1. Now as to the first question, concerning the ordering of the civil government.
 . . . In my German city, Germanton, there is an entirely different condition of things [i.e., different
government than that in Philadelphia]. For, by virtue of the franchise obtained from William Penn, this town has its own court, its own burgomaster and council, together with the necessary officials, and wellregulated town laws, council regulations, and a town seal. The inhabitants of this city are for the most part tradespeople, such as cloth, fustian, and linen weavers, tailors, shoemakers, locksmiths, carpenters, who however at the same time are also occupied with the cultivation of the soil and the raising of cattle.  This region would be sufficient to maintain twice as many inhabitants as are now actually there.  This town lies two hours’ distance from Philadelphia, and includes not only six thousand acres (morgen) by the survey, but twelve thousand morgen of land have also been assigned to us by William Penn for the establishing of some villages. As to the taxation and tribute of the subjects, in this country, it is treated as it is with the English nation, where neither the king himself nor his envoys, bailiffs, nor governors may lay any kind of burden or tax upon the subjects, unless those subjects themselves have first voluntarily resolved and consented to give a specified amount, and, according to their fundamental laws, no tax may remain in force for longer than a single year.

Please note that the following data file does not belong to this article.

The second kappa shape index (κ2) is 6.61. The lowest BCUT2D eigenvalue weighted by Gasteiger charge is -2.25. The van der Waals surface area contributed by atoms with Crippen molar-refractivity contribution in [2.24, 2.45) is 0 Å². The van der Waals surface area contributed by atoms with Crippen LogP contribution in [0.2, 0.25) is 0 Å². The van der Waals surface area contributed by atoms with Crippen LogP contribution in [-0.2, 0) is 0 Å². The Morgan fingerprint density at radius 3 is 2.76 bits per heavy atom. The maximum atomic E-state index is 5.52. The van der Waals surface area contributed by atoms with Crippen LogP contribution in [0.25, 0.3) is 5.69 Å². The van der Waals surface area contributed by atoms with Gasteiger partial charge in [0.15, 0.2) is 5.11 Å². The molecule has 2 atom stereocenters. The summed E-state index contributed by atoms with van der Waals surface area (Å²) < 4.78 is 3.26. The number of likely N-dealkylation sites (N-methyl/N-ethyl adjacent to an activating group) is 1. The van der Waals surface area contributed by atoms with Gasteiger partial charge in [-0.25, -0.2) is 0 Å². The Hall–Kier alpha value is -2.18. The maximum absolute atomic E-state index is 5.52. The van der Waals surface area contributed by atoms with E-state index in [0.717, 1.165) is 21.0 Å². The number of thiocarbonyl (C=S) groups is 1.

2. To come to my honored father’s second question. What form of government have the
 so-called savages and half-naked people? Whether they become citizens and intermarry
 with the Christians? Again, whether their children also associate with the Christian
 children and they play with one another, etc.?
 It may be stated in reply, that, so far as I have yet gone about among them, I have found them